I’m tired. My feet are sore. Twice in the past week I’ve woken up and thought, “I should take an ibuprofen,” but by the time I left the shower and got dressed, I forgot all about it. I’ve been working hard, but I have to admit that it is fulfilling work. I’m not complaining. Those sore feet are just badges of experience.
Here’s May’s list, so far: Cutting, splitting, and stacking firewood. Hauling and burning yard waste. Planting and tending the garden. Weed whacking and mowing. Feeding and tending the bees weekly. Building more beehive components. Plugging the holes in our deck drilled by pesky carpenter bees. Hanging the bat box. Planting shrubs and flowers that will become part of our pollinator garden to help feed the honey bees and wild pollinators. Lopping off small trees growing where we don’t want them to. (It’s important to cut them back while they are small. Wait too long and you need a chainsaw and a helper.) Plus, there’s a never-ending list of things to do.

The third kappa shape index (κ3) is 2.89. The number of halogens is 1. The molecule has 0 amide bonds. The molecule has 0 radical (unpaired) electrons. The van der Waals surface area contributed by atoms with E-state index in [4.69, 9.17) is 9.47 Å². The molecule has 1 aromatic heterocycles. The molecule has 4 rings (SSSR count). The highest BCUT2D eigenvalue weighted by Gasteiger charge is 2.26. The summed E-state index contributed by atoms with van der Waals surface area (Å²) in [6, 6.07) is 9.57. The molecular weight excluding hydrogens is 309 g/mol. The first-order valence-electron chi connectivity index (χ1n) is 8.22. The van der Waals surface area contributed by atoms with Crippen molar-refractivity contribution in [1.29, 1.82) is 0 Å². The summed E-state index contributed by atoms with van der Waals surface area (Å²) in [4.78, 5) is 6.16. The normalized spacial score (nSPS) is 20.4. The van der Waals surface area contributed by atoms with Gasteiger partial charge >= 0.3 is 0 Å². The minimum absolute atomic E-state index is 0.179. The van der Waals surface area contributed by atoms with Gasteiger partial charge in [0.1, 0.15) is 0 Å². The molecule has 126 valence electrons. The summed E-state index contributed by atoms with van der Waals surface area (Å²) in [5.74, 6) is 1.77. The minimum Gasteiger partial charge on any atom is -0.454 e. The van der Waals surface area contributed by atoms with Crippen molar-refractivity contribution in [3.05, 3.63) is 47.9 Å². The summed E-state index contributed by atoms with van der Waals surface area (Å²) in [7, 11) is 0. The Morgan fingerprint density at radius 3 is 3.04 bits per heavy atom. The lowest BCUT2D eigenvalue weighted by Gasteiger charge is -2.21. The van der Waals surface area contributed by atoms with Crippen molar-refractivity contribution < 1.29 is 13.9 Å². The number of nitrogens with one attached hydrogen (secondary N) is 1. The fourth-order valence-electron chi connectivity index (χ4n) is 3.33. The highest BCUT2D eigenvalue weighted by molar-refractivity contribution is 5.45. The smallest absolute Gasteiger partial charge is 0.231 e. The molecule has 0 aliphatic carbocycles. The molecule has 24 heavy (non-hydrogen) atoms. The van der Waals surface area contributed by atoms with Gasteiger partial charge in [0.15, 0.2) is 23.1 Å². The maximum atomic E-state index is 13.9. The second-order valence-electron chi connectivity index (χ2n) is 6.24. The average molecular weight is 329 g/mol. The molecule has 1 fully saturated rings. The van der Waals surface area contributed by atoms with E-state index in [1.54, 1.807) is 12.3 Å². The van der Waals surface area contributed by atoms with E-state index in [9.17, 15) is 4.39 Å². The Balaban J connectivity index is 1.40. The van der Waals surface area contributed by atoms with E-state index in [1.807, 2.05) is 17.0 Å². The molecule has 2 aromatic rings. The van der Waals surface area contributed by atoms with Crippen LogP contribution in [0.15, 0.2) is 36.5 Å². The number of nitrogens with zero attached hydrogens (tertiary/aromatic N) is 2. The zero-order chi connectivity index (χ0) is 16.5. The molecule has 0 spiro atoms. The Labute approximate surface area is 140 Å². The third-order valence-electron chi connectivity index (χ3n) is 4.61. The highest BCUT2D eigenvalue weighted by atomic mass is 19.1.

That’s what homesteading life requires. It takes hard work to be even a little self-sufficient. But the results? I find the results are worth it.
Our Second Spring
At this time last year, I’d built our chicken coop and was still installing the fencing. We didn’t get our chickens or our bees until early June and the hens didn’t graduate from their brooder to the great outdoors until July. This year is a different story; we’ve been busy since the snow melted and the temperatures moderated.
Last year, I got a farmer’s tan, but I didn’t get in shape. This year, the combination of more work and lengthy dog walking is improving my aerobic health, strengthening my legs, and giving me more resilience. I’m climbing further up the mountain without pausing to catch my breath, and I don’t reach for my water bottle as often. I’m averaging an extra 5,000 steps per day this year, and since we can’t walk more than 150 feet without going up or down the mountain, many of those steps are steep.